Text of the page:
The Trump Administration on Thursday introduced a housing finance reform plan that – similar to past proposals – would lessen the government’s footprint in the mortgage market by transitioning government-sponsored enterprises (GSEs) Fannie Mae and Freddie Mac out of conservatorship and back to the private sector, while shifting private mortgage insurance to a first-loss position.
Under the proposed plan, which would require congressional approval, the GSEs would issue mortgage-back securities with a “catastrophic” government guarantee. Private mortgage insurance would bear the cost of any initial loss, up to a certain amount, but once a set threshold has been crossed, the government would step in and cover any “catastrophic” loss.
“Both Fannie Mae and Freddie Mac, as well as other competitive entrants, would have access to an explicit federal guarantee for mortgage-backed securities that they issue that is only exposed in limited, exigent circumstances,” the Administration writes in its sweeping, 132-page Reform Plan and Reorganization Recommendations, which outlines proposed reforms for a number of government agencies. “Such a guarantee would be on-budget and fully paid-for. This would also ensure that the government’s role is more transparent and accountable to taxpayers, minimize the risk of taxpayer-funded bailouts, and ensure that mortgage credit continues to be available in times of market stress for creditworthy borrowers.”
Some market watchers say the plan has little chance of coming to fruition – mainly because neither political party has any interest in taking the complex matter of GSE reform up in the House or Senate. They point out that – as far as consumers are concerned – the mortgage market is working fine and it’s simply not a burning issue.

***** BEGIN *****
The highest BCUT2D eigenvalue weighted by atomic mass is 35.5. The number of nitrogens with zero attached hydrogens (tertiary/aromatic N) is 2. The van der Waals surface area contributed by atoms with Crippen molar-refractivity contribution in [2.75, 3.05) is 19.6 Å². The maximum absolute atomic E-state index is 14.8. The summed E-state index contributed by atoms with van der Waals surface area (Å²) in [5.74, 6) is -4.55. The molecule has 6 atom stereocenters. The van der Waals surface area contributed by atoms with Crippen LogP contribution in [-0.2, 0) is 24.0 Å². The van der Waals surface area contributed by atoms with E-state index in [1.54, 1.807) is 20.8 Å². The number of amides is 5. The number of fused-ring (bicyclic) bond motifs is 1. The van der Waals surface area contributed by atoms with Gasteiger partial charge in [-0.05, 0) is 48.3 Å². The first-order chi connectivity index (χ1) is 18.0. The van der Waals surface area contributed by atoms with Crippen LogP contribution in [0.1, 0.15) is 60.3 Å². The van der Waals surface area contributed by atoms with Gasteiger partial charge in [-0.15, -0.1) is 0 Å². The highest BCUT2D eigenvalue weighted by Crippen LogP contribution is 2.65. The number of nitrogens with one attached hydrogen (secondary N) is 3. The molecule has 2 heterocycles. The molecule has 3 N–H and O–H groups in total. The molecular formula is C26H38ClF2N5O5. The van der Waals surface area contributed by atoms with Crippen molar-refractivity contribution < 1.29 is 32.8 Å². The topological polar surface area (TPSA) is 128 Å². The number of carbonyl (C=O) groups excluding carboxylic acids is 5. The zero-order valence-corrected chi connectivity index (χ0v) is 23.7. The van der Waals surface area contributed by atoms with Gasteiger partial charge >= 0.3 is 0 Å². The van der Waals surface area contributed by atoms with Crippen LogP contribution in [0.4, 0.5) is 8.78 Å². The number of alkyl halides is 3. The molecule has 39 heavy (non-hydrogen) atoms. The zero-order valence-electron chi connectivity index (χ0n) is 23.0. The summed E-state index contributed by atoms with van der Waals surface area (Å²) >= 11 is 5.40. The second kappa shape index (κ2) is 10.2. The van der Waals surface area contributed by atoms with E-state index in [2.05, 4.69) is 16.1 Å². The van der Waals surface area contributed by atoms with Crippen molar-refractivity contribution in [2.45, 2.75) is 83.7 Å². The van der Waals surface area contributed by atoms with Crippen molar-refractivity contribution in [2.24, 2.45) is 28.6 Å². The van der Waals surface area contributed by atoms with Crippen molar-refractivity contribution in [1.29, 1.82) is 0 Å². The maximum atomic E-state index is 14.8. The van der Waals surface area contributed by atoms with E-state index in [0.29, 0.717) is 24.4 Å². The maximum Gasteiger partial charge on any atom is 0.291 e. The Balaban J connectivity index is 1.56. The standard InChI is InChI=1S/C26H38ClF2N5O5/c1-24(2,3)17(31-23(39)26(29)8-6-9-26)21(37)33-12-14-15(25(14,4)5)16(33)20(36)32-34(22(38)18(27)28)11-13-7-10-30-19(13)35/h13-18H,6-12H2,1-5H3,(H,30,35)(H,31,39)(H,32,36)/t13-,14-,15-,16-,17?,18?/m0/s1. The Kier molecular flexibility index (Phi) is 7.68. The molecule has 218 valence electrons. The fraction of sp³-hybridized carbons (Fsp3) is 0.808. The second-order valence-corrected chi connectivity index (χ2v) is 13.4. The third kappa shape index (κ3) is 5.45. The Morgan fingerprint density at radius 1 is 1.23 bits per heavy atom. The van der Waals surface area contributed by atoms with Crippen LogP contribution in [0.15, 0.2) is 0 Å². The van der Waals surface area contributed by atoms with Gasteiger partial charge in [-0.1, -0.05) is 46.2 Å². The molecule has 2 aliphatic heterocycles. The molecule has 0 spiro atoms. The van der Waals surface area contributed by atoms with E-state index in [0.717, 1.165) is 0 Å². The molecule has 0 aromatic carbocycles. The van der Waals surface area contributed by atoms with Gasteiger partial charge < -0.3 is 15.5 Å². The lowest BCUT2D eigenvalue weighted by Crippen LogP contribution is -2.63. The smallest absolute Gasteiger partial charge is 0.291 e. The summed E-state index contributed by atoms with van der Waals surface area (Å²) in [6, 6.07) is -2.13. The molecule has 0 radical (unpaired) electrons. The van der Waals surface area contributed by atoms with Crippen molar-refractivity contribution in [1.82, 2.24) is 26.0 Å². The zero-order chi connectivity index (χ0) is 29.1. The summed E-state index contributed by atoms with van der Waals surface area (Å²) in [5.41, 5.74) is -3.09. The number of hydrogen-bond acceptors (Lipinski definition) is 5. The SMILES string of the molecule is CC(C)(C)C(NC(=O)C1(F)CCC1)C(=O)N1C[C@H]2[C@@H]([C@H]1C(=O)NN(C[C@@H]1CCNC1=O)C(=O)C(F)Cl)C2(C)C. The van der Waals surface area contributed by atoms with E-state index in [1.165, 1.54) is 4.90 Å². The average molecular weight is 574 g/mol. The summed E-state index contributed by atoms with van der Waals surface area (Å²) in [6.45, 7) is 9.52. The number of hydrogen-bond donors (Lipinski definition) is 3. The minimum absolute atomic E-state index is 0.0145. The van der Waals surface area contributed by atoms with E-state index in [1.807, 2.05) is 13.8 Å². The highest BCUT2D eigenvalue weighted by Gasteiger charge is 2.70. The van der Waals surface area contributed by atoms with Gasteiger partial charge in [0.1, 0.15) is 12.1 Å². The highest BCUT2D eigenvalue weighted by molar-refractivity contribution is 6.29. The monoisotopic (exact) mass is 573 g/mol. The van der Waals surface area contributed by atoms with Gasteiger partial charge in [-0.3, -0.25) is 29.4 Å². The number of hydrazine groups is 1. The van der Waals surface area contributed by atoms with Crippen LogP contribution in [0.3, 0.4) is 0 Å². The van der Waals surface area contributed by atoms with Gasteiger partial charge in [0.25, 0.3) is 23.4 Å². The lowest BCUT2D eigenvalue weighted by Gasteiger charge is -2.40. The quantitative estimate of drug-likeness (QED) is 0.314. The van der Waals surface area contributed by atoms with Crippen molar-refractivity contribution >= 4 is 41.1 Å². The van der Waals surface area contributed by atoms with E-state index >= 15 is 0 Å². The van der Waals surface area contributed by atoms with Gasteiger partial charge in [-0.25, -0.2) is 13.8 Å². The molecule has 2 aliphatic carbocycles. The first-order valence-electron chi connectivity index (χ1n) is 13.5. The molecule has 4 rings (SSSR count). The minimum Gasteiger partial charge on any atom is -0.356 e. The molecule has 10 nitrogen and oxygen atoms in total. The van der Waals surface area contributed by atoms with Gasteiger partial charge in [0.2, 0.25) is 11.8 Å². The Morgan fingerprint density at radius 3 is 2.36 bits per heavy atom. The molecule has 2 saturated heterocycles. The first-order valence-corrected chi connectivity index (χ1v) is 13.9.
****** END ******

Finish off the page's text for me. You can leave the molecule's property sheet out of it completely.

In his daily mortgage and housing market analysis, Brent Nyitray, CFA, points out that “there are all sorts of issues that remain before private label MBS can do the heavy lifting of the mortgage market.”
“First and foremost, there is a huge gulf between what the MBS investor market requires as a rate of return and current mortgage rates,” Nyitray writes. “In a perfect world, private label MBS would trade at similar levels to Fannie/Freddie MBS, but they won’t. There are huge governance issues that need to be resolved. For just one example, will the servicer (who is probably the issuer, who may also have a second lien) service the loan to benefit the MBS holder or themselves? What about reps and warranties?
“These uncertainties need to be priced in, which means that the bid/ask spread between private label and Fannie Mae MBS is so large that nobody would take out a mortgage at the rate the private label investors require,” he adds. “That is a necessary but not sufficient requirement to bring back private money into the U.S. mortgage market.”
Despite the fact that the government’s proposal is light on certain details, the Mortgage Bankers Association (MBA), which last year advanced its own, much-more-detailed reform proposal, expressed support for the plan.
“[The] MBA applauds the Administration for releasing a proposal to reform Fannie Mae and Freddie Mac which closely tracks much of the work that has been done to date by policymakers on Capitol Hill,” David H. Stevens, CMB, president and CEO of the MBA, says in a statement. “It includes many core principles that MBA has long advocated for, such as an explicit government guarantee on MBS only as a catastrophic backstop, allowing for multiple guarantors and ensuring small lender access. MBA is heartened that the proposal recognizes that reform must be part of any plan before either Fannie Mae or Freddie Mac is released from conservatorship.
“As with any proposal of this size, the devil is in the details and MBA looks forward to working with the Administration, and Congress to finally tackle this long overdue issue.”